Wednesday, April 9, 2008

Dear Mr. Henshaw

Title: Dear Mr. Henshaw (Newbery Medal Book)

Author: Beverly Cleary

Illustrator: Paul O. Zelinsky

Publisher & Publication Date: Morrow Junior Books, 1983

Genre: Novel, Realistic fiction, Humorous

Grade Level: 4-6

Summary: This novel is about a boy named Leigh who is in the sixth grade. His favorite author is a man named Mr. Henshaw. He has liked his book Ways to Amuse a Dog since he was little. Leigh's parents get divorced and Leigh's mom gets custody of him because his father is a truck driver and is always on the road. He moves with his mom to a new neighborhood and becomes the new kid in school. He is given an assignment to write an author and ask about their life. He writes to Mr. Henshaw and actually gets a response. He continues to write him and then Mr. Henshaw tells him he should write in a journal. He starts writing in a journal to a pretend Mr. Henshaw. Later a story writing contest comes up. He wants to win the contest badly because the winner gets to have dinner with a famous author. He ends up writing a story about an adventure he had with his dad and doesn't win. He then finds out one of the winners plagiarized her poem and he gets to go have dinner with the author, who turns out to be a woman who writes about girls problems. He goes and has a good time and is glad he got to meet the woman. Throughout the story there is a lunch box thief and Leigh wants to catch whoever it is so badly that he makes his own lunch box alarm. It is a big hit and his lunch stops being stolen, but he never finds out who the thief was. During the story his dad loses the dog they all had before the divorce and tells Leigh, but at the end he comes to visit Leigh for the first time and brings the dog because he found him with another trucker.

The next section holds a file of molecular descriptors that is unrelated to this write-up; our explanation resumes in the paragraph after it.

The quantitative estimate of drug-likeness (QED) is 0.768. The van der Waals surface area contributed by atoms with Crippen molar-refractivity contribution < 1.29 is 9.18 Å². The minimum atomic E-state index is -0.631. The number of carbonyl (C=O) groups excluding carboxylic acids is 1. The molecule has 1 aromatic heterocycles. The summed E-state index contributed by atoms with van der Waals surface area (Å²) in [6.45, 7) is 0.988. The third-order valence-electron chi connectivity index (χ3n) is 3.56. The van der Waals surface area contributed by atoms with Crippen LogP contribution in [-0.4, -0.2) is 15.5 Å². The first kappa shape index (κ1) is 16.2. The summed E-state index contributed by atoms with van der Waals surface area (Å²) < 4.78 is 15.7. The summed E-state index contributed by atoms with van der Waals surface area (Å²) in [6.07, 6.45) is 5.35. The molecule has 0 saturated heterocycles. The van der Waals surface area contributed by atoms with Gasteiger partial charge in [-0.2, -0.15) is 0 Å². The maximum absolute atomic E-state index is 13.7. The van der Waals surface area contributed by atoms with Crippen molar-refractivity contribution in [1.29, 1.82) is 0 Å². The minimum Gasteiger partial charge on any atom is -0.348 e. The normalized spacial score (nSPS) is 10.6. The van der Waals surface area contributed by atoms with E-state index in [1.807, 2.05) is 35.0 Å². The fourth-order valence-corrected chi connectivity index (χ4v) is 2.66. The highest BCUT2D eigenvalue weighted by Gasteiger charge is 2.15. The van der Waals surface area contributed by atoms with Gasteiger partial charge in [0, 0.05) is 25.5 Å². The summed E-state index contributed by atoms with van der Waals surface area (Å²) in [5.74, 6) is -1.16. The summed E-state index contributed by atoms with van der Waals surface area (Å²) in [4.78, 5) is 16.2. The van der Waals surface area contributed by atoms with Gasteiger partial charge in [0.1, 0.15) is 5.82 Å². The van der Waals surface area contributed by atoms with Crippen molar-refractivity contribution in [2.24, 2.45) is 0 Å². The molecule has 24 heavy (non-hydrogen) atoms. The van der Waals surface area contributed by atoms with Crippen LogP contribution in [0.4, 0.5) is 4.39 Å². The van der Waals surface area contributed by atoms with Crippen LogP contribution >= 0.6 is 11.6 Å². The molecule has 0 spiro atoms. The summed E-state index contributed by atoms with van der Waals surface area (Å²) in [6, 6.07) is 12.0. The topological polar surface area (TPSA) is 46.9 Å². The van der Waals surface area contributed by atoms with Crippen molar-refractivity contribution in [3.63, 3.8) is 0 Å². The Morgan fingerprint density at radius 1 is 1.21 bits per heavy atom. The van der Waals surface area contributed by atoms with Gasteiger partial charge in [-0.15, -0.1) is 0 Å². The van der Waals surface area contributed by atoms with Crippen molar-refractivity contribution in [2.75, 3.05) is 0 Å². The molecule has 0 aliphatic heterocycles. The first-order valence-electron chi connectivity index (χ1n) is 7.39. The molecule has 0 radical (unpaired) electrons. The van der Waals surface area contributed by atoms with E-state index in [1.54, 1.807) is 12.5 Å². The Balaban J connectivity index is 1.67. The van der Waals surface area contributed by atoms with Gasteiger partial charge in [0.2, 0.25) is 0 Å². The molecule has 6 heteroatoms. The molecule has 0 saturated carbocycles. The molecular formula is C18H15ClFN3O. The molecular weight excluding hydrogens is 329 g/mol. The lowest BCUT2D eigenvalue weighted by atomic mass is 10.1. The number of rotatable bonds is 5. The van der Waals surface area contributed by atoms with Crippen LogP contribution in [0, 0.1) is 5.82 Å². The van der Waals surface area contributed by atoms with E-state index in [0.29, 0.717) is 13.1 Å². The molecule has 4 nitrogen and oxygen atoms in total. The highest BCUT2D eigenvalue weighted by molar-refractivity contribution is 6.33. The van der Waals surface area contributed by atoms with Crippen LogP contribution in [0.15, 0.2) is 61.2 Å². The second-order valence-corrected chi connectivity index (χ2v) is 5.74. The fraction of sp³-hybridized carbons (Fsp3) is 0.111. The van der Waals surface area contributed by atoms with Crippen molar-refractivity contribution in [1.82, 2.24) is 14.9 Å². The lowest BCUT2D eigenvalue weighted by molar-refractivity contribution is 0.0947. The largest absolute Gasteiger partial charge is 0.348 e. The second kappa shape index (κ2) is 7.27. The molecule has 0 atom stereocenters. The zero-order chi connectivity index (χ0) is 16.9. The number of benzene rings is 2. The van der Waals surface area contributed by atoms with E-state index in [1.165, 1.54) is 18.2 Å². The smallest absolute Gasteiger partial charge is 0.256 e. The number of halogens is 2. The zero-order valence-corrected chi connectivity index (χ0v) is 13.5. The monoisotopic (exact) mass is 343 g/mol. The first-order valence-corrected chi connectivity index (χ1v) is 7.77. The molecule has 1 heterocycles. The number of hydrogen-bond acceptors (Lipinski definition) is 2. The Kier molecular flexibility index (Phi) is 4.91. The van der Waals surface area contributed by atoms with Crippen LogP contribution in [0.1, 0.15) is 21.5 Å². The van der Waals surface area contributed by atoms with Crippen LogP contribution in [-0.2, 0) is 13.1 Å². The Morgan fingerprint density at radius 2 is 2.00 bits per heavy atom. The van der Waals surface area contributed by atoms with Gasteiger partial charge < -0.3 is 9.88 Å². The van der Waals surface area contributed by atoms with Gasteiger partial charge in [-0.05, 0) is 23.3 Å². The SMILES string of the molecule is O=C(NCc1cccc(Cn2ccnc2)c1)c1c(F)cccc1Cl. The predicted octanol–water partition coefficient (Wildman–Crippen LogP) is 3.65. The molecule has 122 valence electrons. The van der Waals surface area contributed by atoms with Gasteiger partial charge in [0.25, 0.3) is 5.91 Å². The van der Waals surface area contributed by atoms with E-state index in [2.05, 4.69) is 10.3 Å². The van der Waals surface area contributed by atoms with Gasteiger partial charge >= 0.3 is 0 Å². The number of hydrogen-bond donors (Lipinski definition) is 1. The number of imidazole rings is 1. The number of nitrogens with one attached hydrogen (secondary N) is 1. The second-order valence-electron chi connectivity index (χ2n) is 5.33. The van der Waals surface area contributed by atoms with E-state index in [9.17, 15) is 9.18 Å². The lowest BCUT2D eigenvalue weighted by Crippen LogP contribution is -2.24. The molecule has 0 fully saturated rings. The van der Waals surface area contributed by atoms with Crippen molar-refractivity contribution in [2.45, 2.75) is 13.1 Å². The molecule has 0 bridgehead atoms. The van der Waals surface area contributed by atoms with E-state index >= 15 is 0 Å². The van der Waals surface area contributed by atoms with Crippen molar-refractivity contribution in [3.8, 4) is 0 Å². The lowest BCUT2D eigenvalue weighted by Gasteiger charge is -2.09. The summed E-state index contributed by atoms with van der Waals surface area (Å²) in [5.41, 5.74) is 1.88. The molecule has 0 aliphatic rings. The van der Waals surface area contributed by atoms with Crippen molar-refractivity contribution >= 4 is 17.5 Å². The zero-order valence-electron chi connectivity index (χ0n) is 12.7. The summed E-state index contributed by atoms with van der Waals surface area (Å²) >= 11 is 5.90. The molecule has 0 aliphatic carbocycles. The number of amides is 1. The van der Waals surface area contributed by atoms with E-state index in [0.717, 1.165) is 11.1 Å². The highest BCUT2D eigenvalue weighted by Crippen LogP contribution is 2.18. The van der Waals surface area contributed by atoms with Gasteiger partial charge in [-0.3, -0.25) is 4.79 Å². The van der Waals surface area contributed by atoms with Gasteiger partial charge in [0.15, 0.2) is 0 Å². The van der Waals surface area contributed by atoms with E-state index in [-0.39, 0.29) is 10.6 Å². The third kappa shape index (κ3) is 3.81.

Response: I loved this book. It made me cry and it made me laugh. I almost lost it when his dad lost Bandit. I am such an animal person. I also had a dog named Bandit and it made me think of him. The ending made me very happy though. He brought Bandit to see Leigh and he wanted to try to work things out with his mother, but she didn't want to. I thought this was a good ending even though it wasn't completely happy. That is the way life is, not everything ends with a "happily ever after."

The words in the story made it easy to read and the way the book was set-up made it even easier to read. It was in letter or journal form and I think that is one of the easiest forms to read. I think Beverly Cleary did a wonderful job capturing the life of a sixth grader. The underlying story of the lunch box thief was great. I loved how it wasn't the main focus of the story, but it was a good part of it!

Teaching Ideas: I would have my students read this novel and then have them write to their favorite author. The idea comes straight out of the book! While they are reading the book have them think about questions that want to ask and have due dates for the approval of the questions and a rough draft. This is to make sure all the letters are appropriate to mail out to the authors. Then once everything is in place have them address an envelope and hand them into you to be sent off! This will be an exciting and fun experience for you and the students!

2 comments:

mackenzie said...

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mackenzie said...

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